Mayo handcrafts that span the centuries

The craft tradition dates back centuries in County Mayo, with clothing, household goods, food and much more produced by skilled practitioners.  These craftsmen and craftswomen keep the old traditions alive and pass them on to the next generations, and are always keen to talk about them and demonstrate their skills to visitors.


These traditional rowing boats were widely used for fishing, ferrying and transporting livestock right up to the 1980s; nowadays they are mostly for racing. Their wooden frame with tarred canvas skin (originally made from animal hides) make them phenomenally light, buoyant and nimble – able to surf large waves in the hands of skilled rowers and capable of carrying surprisingly heavy loads.

The construction and design of the currach is unique to the west coasts of Ireland and Scotland with each region having its own variant.

Watch out for currach racing regattas during the summer, or evening practice sessions where you will see currachs being carried by three-man crews to remote piers. The boats are generally transported on the shoulders with the rowers’ heads inside, making them look like giant, six-legged beetles. 


There has been a basket-making tradition in Mayo which dates back 12,000 years.

It takes five to six hours to make a willow basket compared to mere seconds to make a plastic one. Unless the work of the dwindling number of full-time basket-makers is supported the art will die out.

  • Kathleen McNea is a fourth generation basket weaver, having learnt the craft from her father. Upon returning from England to Achill in 1992 she encountered the first stirring of interest among people to relearn the old crafts, and ever since Kathleen has taught courses for local women’s groups throughout Mayo and for tourists who wish to immerse themselves in the pardógs, cliabhs, and many other traditional baskets native to the county.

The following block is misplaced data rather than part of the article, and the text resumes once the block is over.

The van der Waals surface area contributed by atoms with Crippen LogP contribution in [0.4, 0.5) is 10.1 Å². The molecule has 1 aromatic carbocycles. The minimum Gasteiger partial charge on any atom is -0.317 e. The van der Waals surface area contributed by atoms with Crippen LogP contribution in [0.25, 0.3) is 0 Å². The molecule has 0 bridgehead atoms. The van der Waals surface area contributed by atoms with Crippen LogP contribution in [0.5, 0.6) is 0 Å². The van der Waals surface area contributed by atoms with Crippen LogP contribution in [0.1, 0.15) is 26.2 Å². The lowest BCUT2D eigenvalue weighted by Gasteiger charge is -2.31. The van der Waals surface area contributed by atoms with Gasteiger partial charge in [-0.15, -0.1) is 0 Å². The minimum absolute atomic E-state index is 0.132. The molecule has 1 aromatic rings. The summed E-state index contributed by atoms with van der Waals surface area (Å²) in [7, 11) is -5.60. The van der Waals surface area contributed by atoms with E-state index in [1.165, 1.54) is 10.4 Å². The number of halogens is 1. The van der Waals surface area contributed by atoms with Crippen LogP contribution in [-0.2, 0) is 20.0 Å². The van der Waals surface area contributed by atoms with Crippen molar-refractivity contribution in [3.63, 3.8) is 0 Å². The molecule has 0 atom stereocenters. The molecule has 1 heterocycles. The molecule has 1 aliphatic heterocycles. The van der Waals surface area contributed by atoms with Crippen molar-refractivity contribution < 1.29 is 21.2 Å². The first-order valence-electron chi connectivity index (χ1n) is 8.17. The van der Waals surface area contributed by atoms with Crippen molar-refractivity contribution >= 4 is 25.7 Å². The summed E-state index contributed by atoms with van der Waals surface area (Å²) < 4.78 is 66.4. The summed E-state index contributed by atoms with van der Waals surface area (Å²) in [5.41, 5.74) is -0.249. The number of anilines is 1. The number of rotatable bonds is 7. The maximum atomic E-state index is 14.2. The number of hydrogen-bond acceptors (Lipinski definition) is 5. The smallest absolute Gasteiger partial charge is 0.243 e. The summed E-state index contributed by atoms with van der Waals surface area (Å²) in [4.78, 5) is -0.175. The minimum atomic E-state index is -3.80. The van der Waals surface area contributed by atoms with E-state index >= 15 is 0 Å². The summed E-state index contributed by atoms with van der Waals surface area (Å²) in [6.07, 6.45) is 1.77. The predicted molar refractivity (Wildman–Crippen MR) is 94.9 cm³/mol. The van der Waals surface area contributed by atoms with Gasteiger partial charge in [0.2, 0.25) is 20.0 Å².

• Joe Hogan is one of the most esteemed basket makers in Ireland, tending his sally rods at Loch na Fooey on the Galway/Mayo border. His work encompasses traditional potato-straining skibs and turf creels to cutting-edge contemporary art pieces.


Mayo’s endless open spaces and luminous skies make it a natural base for artists; from major international figures to occasional dabblers.

The Great Western Greenway Trail has a strong art element to it, as does the tiny coastal town of Ballycastle where the Ballinaglen Arts Foundation  provides residencies to both Irish and international artists.

There are fine private galleries in Westport, Castlebar and Ballina, while regular exhibitions are also held at the Linenhall Arts Centre in Castlebar, Ballina Arts Centre, Áras Inis Gluaire in Belmullet and the Custom House Studios Gallery in Westport.


Perhaps, though,  the real centre of Mayo art is the often-overlooked town of Claremorris, which holds one of Ireland’s landmark annual art events, the Claremorris Open Exhibition  each September. Since 1978, its three week extravaganza sees galleries pop up like buddleia bushes, displaying the work of artists chosen from hundreds of entries by a different major international curator each year.

It is a treat to enter a quiet rural town and be confronted by a range of unapologetically arty shops and flamboyant façades that wouldn’t look out of place in the most bohemian stretches of California.

The window of Mindful Productivity glistens with luscious glass beads, handmade jewellery and vibrant items bearing declamatory statements such as “I grá [love] meaningfulness.”

Next door is an emporium of patchwork pieces and multi-coloured woven fabrics: Stitched In, and a few doors up is the Claremorris Gallery, a suave by-appointment venue.

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